Stanza Bonanza: poets from Reading and Greenwich in high-scoring draw
The Poetry Society had billed it as Greenwich v Reading. But you mustn’t think of this meeting of two of the society’s Stanza groups at London’s Poetry Cafe as a football match, I kept telling myself. Stanza groups are regularly invited by the society to … well, not pit themselves against each other, exactly. Just to share poems with one another, let’s say. Last night’s line-ups, each introduced by a team captain, were impressive, bristling with published collections or longlist citations from the National Poetry Competition, and sometimes both. Greenwich’s Suzanna Fitpatrick, who was recently among the Hippocrates prize commendations, read poems from a sequence about pregnancy and birth, including ones titled Retch and Placenta, and wound up with a haiku from a conversation overheard on a train:
Well out of order.’
We plunge into a tunnel.
Reading’s Stanza group is relatively newly formed, although there is a lively scene in the town, which includes the university, a local poetry venue, and the well-respected Two Rivers Press. The well-respected Susan Utting led the Reading team, which also included Christine Webb, reading poignant poems about the death of her partner from her Cinnamon collection Catching Your Breath.
Only one male had been listed among the 12 participants last night, although the Poetry Society’s Paul McGrane added to the minimal representation when he stepped in with some entertaining poems including one about Benny Hill, to fill the gap caused by the late withdrawal of one Greenwich team member. Greenwich’s Alan Ward has recently written a sequence of poems about the Victorian ice trade for the London canal museum: “They say you can’t buy time / Ice is another story.” He also introduced one which he said guardedly “had been described by someone as an anti-football poem”, written from observing games on Peckham Rye: “Mud and grass congealed / to the shape of heels.” As a pro-football man, I warmed to it.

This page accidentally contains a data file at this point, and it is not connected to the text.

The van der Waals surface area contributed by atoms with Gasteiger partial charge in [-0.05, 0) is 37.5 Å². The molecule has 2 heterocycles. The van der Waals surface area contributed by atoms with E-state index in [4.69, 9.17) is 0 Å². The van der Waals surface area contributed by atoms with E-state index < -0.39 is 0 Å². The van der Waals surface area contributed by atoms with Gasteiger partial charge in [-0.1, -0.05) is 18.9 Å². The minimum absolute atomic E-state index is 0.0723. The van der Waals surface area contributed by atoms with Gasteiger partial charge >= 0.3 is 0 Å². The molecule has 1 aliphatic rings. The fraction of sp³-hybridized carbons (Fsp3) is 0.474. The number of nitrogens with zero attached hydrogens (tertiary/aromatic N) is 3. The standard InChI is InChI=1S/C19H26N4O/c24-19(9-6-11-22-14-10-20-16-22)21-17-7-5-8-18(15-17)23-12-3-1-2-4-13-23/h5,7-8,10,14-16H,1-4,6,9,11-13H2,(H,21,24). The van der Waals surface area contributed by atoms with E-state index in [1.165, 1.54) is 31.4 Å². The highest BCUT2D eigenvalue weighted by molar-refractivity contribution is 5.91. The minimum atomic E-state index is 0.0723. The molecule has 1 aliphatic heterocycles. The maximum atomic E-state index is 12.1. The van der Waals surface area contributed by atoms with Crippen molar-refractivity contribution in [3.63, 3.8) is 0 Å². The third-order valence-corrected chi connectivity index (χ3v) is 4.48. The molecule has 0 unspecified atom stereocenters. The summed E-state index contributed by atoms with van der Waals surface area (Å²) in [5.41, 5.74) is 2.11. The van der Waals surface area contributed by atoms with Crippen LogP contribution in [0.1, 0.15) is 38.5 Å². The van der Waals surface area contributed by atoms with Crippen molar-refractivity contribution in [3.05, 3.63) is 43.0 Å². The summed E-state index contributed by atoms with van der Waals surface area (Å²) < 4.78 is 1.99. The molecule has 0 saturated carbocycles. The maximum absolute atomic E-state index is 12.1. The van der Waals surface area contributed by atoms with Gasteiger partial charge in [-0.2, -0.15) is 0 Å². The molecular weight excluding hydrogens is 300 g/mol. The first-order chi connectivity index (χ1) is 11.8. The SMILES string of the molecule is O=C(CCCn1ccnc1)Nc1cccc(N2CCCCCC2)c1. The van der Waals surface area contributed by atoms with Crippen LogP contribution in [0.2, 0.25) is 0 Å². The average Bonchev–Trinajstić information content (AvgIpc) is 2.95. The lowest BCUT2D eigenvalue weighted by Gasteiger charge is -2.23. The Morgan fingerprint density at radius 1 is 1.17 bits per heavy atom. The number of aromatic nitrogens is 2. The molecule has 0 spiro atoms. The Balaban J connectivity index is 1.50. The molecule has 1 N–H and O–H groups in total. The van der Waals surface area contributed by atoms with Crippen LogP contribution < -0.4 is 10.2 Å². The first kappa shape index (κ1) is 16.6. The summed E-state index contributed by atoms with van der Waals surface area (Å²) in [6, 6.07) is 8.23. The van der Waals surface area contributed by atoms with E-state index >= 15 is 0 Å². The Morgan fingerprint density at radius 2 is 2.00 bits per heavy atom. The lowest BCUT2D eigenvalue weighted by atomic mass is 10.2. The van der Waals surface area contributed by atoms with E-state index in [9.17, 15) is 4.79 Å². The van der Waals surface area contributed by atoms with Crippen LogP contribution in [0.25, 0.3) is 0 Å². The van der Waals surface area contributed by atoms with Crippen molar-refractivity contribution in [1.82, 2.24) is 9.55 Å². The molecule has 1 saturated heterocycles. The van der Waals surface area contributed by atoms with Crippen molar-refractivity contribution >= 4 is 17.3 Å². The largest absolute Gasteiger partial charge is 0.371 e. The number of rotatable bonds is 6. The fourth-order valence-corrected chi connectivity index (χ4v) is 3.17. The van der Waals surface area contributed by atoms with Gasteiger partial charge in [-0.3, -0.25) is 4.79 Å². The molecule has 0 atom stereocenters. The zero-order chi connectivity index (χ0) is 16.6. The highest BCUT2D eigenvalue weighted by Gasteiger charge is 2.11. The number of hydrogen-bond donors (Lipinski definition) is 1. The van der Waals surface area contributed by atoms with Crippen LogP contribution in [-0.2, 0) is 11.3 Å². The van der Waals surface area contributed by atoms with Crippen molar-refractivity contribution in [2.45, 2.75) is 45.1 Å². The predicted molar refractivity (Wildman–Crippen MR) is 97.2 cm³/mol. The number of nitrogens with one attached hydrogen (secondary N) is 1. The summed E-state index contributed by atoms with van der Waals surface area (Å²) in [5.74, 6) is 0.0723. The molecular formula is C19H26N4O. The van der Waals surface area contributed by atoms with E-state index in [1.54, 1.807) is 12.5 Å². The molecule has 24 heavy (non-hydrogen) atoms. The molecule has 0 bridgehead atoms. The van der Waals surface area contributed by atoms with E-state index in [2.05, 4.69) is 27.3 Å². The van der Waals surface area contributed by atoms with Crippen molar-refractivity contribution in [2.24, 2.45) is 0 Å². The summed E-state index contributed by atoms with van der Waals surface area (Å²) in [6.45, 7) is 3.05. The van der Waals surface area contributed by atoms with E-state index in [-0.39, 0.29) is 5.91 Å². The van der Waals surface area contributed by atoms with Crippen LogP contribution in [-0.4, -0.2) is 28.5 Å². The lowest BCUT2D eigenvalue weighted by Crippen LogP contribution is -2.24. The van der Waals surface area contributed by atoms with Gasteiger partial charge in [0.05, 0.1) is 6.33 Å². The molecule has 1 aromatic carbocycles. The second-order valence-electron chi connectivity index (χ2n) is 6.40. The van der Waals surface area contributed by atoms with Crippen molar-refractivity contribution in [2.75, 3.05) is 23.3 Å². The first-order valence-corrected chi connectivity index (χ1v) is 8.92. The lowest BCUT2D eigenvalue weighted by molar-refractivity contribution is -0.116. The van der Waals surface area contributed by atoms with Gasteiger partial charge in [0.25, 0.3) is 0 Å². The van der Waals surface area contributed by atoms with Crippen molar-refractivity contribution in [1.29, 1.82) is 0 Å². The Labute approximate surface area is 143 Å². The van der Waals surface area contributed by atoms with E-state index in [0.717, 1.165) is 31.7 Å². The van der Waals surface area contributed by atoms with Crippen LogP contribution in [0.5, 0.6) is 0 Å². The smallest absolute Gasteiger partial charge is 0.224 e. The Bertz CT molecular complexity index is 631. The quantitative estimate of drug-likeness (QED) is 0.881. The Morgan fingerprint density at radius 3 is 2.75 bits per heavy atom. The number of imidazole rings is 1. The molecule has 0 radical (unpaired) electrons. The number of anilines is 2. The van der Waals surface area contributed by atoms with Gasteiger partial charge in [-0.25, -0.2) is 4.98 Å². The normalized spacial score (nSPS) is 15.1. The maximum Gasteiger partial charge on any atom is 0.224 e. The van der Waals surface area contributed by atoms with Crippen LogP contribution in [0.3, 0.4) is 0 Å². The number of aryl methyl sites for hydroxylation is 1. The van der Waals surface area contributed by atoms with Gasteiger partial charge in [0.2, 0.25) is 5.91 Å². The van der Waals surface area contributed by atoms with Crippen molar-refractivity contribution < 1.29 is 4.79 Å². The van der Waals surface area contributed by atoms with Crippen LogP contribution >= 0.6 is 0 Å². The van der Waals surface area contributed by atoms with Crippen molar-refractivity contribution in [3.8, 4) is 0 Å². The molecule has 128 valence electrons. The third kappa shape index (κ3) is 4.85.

Reading’s Judi Sutherland read poems about rocks and geology, and one about her cultural confusion when the dominant musical force changed from rock to punk in the mid-70s. Another poet from Reading, Louise Ordish, told of watching the sights and sounds of Nottingham Goose Fair from afar. Nancy Hynes, a National Poetry Competition long-lister, finished with a poem, Health Tips for the Year Ahead, which was shortlisted for the Live Canon poetry prize in 2011, and became the inspiration and centrepiece of a visual arts/interactive installation in Greenwich theatre. Jane McLaughlin's poem, called, simply, Greenwich, focused on the timepieces of longtitude’s John Harrison, one of them “round and perfect as the moon”.
Each poet is given a decent-sized slot to deliver, on average, around five poems. The atmosphere last night was relaxed, warm, and attentive. At the end someone from Greenwich thanked Reading for giving them “a run for their money”. I’d call it a high-scoring draw. Next fixture? A local derby, Clapham v Brixton.